Chrysler Financial Corp., the credit arm of the financially troubled Chrysler Corp., is attempting to qualify as a special government-approved lender so that it can provide federally guaranteed loans to its dealers. If approved, the move could ultimately make available $550 million for consumers to buy Chrysler products during the current period of tight credit.

Edwin O. Grote, executive vice president of operations for Chyrsler Financial, said his firm was working with the Small Business Adminstration to qualify as an SBA lender. It would then be able to offer wholesale inventory financing to its economically strapped dealers, and then sell those loans in the secondary market used for SBA-guaranteed interest certificates. Funds would then be available for Chrysler customers whose inability to obtain credit has aggravated Chrysler's problems, Grote said.

Grote said two other finance companies have previously participated in SBA's lending programs, and Congress would not have to appropriate any more money for the agency. The company is preparing its application now, Grote said.

Grote was among several U.S. auto dealers and bankers who testified yesterday before the Senate Select Committee on Small Business on problems plaguing the nation's auto industry and Chrysler in particular.

The representatives drew a dreary portrait of that industry -- faced with continued low sales, increased penetration by gas- efficient imports, less credit for dealers and consumers, more car repossessions, dealer bankruptcies and the reality that probably little can be done to help them.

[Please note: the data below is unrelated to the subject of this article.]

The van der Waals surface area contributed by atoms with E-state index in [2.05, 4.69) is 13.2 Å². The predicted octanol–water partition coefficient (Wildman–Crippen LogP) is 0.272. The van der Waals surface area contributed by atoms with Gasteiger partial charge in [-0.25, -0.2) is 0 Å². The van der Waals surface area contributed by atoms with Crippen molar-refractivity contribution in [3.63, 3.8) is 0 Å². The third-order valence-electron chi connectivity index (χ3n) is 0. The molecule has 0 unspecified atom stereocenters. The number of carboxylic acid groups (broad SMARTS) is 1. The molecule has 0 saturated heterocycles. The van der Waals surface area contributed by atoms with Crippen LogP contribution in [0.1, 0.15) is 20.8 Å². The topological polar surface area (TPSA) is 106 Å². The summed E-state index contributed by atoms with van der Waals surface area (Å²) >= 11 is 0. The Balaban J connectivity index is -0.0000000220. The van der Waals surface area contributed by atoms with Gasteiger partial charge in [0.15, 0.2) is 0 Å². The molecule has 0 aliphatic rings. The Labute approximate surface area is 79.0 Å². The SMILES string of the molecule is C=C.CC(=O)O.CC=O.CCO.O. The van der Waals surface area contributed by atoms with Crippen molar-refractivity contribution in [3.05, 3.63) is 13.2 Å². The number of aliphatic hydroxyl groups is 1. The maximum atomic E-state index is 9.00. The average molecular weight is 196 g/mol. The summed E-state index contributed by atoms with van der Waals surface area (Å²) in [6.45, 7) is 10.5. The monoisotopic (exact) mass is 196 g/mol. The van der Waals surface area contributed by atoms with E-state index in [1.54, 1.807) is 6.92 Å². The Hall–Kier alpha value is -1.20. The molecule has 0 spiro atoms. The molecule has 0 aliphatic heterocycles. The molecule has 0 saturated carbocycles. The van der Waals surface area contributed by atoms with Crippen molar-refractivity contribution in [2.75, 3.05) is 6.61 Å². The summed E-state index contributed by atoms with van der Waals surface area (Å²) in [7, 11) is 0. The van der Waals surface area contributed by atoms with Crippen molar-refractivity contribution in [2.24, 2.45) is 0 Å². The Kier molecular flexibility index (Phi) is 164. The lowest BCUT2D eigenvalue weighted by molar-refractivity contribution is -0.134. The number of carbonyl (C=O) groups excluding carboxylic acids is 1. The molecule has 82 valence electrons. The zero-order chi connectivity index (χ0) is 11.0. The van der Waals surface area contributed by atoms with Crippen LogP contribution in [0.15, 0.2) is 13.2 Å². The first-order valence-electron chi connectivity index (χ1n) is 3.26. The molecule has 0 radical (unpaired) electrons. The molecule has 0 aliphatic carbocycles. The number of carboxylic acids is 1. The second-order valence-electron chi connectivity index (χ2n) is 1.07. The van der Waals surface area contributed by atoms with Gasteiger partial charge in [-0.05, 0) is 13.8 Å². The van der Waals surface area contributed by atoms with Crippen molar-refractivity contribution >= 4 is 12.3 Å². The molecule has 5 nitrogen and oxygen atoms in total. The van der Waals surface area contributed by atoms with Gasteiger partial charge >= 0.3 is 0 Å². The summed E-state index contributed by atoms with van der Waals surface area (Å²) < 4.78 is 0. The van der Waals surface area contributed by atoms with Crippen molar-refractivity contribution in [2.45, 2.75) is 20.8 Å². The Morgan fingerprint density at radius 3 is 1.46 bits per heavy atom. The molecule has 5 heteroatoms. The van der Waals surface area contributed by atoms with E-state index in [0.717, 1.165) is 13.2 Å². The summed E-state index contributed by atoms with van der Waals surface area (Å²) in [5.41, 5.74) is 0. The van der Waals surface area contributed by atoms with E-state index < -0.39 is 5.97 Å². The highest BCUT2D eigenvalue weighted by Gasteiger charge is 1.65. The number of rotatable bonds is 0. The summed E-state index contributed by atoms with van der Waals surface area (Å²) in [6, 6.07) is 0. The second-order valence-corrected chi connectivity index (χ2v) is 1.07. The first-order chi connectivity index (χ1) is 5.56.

The auto dealers, from North Carolina to Maine, asked Congress for temporary federal aid to relieve their plight until they can get rid of their larger and larger inventories of unsold cars.

The dealers said that high interest rates have made credit unavailable for potential customers. Low car sales have forced the dealers to finance, also at high interest rates, growing numbers of unsold cars.

Sen. Robert B. Morgan (D-N.C.) said there is probably nothing Congress can do to help the dealers. Sen. Dale Bumpers (D-Ark.) blasted the automakers for not being farsighted enough to start producing gas-efficient cars before imports began capturing the U.S. market.

"The automakers are forcing the dealers into bankruptcy by forcing them to take (large gas-guzzling cars) they can't sell," Bumpers said. "There's nothing this committee can do for you.

"If I were an American auto dealer . . .I'd certainly try to hustle me an import franchise," Bumpers continued. "I think it's a tragedy of mammoth proportions and you dealers are being victimized."

The SBA was charged by Congress last January to study the problems of the auto industry in general and Chrysler in particular as part of Chrysler's $3.5 billion federal aid program.

Larry Swenson, a South Dakota and Minnesota car dealer, said that in Minnesota 14 dealers have closed since January, including the third largest Dodge dealer in the nation.

Terry Massef said that of 116 Ford dealers in the Lansing, Mich. area, 45 have said they are in "immediate need of cash assistance and could go out of business in the next 90 days."

Wendell Miller, president-elect of the National Automobile Dealers Association, said that nationwide 500 of 4,800 Chrysler dealers have folded in the last nine months, compared to 400 that closed during last year. He added only two of five potential customers who would have obtained credit to buy a car last year can get credit now.

Banks are telling dealers, Miller added, "Look, we just don't care to have your business."

Despite President Carter's promises last month that car sales and small business people wouldn't be hurt by his credit-tightening program, Maine auto dealer Shep Lee said that Carter's program would "break the backs of small business before it will break the back of inflation."